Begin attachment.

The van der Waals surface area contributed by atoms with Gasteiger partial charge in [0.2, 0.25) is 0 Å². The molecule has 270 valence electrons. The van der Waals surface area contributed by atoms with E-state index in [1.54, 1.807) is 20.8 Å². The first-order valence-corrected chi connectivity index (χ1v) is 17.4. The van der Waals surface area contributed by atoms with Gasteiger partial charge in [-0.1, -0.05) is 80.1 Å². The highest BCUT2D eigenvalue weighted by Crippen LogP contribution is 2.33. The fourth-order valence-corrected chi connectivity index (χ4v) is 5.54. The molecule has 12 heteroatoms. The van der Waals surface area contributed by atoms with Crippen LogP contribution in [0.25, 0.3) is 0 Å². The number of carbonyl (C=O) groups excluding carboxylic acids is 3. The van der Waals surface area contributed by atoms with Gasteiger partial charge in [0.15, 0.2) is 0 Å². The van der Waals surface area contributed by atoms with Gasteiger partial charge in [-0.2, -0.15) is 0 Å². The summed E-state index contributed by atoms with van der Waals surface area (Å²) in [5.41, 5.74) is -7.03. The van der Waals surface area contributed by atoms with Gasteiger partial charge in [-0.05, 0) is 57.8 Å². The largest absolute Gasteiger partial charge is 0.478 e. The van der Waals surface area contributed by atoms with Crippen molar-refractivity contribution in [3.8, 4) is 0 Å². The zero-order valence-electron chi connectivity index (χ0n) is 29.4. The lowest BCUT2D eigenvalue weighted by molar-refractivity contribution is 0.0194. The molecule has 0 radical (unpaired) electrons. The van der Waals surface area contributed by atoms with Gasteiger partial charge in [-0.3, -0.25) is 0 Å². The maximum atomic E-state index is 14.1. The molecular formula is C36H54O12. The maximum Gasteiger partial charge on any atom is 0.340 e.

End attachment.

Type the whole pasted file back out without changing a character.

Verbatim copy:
The van der Waals surface area contributed by atoms with Gasteiger partial charge in [0.2, 0.25) is 0 Å². The molecule has 270 valence electrons. The van der Waals surface area contributed by atoms with E-state index in [1.54, 1.807) is 20.8 Å². The first-order valence-corrected chi connectivity index (χ1v) is 17.4. The van der Waals surface area contributed by atoms with Gasteiger partial charge in [-0.1, -0.05) is 80.1 Å². The highest BCUT2D eigenvalue weighted by Crippen LogP contribution is 2.33. The fourth-order valence-corrected chi connectivity index (χ4v) is 5.54. The molecule has 12 heteroatoms. The van der Waals surface area contributed by atoms with Crippen LogP contribution in [0.25, 0.3) is 0 Å². The number of carbonyl (C=O) groups excluding carboxylic acids is 3. The van der Waals surface area contributed by atoms with Gasteiger partial charge in [0.15, 0.2) is 0 Å². The van der Waals surface area contributed by atoms with Gasteiger partial charge in [-0.2, -0.15) is 0 Å². The summed E-state index contributed by atoms with van der Waals surface area (Å²) in [5.41, 5.74) is -7.03. The van der Waals surface area contributed by atoms with Gasteiger partial charge in [-0.05, 0) is 57.8 Å². The largest absolute Gasteiger partial charge is 0.478 e. The van der Waals surface area contributed by atoms with Crippen molar-refractivity contribution in [3.8, 4) is 0 Å². The zero-order valence-electron chi connectivity index (χ0n) is 29.4. The lowest BCUT2D eigenvalue weighted by molar-refractivity contribution is 0.0194. The molecule has 0 radical (unpaired) electrons. The van der Waals surface area contributed by atoms with Gasteiger partial charge in [-0.3, -0.25) is 0 Å². The maximum atomic E-state index is 14.1. The molecular formula is C36H54O12. The maximum Gasteiger partial charge on any atom is 0.340 e.